If someone asked you what the most brutal sport was, what would you reply?
Mixed Martial Arts, Boxing, Muay Thai are all some sports that might come to mind. Despite these sports violent nature, there is one that is less recognized but more brutal than any of those previously mentioned. This sport is Lethwei, also known as Burmese Boxing.
Lethwei originates from Myanmar (formerly Burma). People often relate it to Muay Thai because it is to Myanmar what Muay Thai is to Thailand. What is the difference between the two aside from location? For starters in Lethwei a fighter must win by knockout, if he can’t knockout his opponent then the fight is declared a draw.
Having to win by knockout is just the tip of the iceberg. Lethwei also has less rules for the fighters to follow. Muay Thai is known as the Art of 8 Limbs, but Lethwei is known as the Art of 9 Limbs. That extra limb is your head, because in Lethwei headbutts are perfectly legal. There are also no gloves, fighters only have their hands wrapped in gauze. This why it is also known as Burmese Bareknuckle Boxing.
You must win by knockout, headbutts are allowed, and hands are only wrapped in gauze. What else can be added to make this the most brutal sport in the world? The injury time out. In a fight if a fighter gets knocked out by his opponent his team can call for a two-minute time out to try and revive him so that he can continue fighting. A fighter can literally be knocked out cold, and then be revived and be allowed to continue fighting.
Lethwei dates back to the 2nd Century BCE. Back then fights were held in sand pits and there were no draws. The fighters would battle until one was no longer standing. As the time passed a few rules were put in place. Bouts now feature five rounds with a two-minute rest in between each round. If a fighter is knocked down three times in one round then the fight is stopped, if they are knocked down four times in an entire fight then it is stopped. If a fighter needs to take an injury time out it counts as one knock down, but the injury time out can’t be used in the fifth and final round. After five rounds have been fought if both men are still standing then it is ruled a draw.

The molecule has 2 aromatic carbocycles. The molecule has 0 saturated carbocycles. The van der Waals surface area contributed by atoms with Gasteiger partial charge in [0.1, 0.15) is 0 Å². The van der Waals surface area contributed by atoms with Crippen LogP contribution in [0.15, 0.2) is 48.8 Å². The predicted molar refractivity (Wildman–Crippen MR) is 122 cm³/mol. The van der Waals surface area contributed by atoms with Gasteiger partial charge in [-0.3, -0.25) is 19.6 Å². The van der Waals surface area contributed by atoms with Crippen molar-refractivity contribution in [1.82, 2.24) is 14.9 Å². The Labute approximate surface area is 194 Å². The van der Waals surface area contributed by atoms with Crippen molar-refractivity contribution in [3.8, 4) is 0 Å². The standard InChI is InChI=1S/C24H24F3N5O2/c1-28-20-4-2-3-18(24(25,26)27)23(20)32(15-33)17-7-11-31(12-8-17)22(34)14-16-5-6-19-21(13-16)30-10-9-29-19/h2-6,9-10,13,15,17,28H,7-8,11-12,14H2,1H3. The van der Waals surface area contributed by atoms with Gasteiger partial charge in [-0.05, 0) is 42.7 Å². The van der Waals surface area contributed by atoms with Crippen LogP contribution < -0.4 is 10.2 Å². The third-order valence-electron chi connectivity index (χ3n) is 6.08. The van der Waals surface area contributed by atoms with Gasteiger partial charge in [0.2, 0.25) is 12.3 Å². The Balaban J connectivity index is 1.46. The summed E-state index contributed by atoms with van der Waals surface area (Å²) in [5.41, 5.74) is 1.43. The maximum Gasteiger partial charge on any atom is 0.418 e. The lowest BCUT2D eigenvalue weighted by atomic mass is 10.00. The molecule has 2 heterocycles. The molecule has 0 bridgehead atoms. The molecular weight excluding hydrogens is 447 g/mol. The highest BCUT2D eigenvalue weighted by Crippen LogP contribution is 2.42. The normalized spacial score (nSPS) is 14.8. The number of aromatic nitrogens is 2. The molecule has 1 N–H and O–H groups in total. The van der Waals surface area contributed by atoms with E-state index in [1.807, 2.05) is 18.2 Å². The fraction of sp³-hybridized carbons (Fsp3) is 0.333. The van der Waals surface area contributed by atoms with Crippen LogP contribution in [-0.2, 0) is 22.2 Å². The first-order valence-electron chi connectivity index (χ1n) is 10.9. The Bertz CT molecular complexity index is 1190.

The Burmese dominated the sport for the longest time, but recently it has attracted foreigners to compete in the sport and they have had success. One of the most popular Lethwei fighters is currently Dave Leduc from Canada. He rose to prominence by taking on two of Lethwei’s best fighters, Tun Tun Min and Too Too. Leduc fought to draws with both and began to gain recognition. Those fighters are to Lethwei what Michael Jordan and Kobe Bryant are to basketball. Leduc then cemented himself in Lethwei by defeating Tun Tun Min in a re-match to win the Lethwei Golden Belt – Open Weight World Championship. He won by third round (T)KO.
With Leduc now standing a top of the Lethwei mountain, he has dedicated all his time to help the sport grow. He has always been one to pave the way, he was one of the first foreigner to compete in Thai Prison Fights. If you aren’t familiar with Thai Prison Fights, they are Muay Thai or Boxing fights that take place between inmates and professional fighters. The inmates can earn reduced sentences or freedom from fighting. The controversial topic has been covered in documentaries by Vice and Showtime.
Lethwei is not for the faint of heart. It takes a special type of person to get in that ring. Quitting is never an option. The injury time out is optional, but at the same time isn’t. If you get knocked out and come to then you are expected to finish the fight. It takes hard men to step into the Lethwei ring, and for many it is their way out of poverty. Like with many sports, it helps people earn a living, with the only difference is that to earn a living in Lethwei you need to be willing to take and dish out serious punishment. Next time someone starts talking about the most brutal sport, just pull up a Lethwei fight online and explain the rules to them.
In the first video below, you can see a Lethwei fight in which the injury time out is used. In the second video you can see Dave Leduc using headbutts during a fight.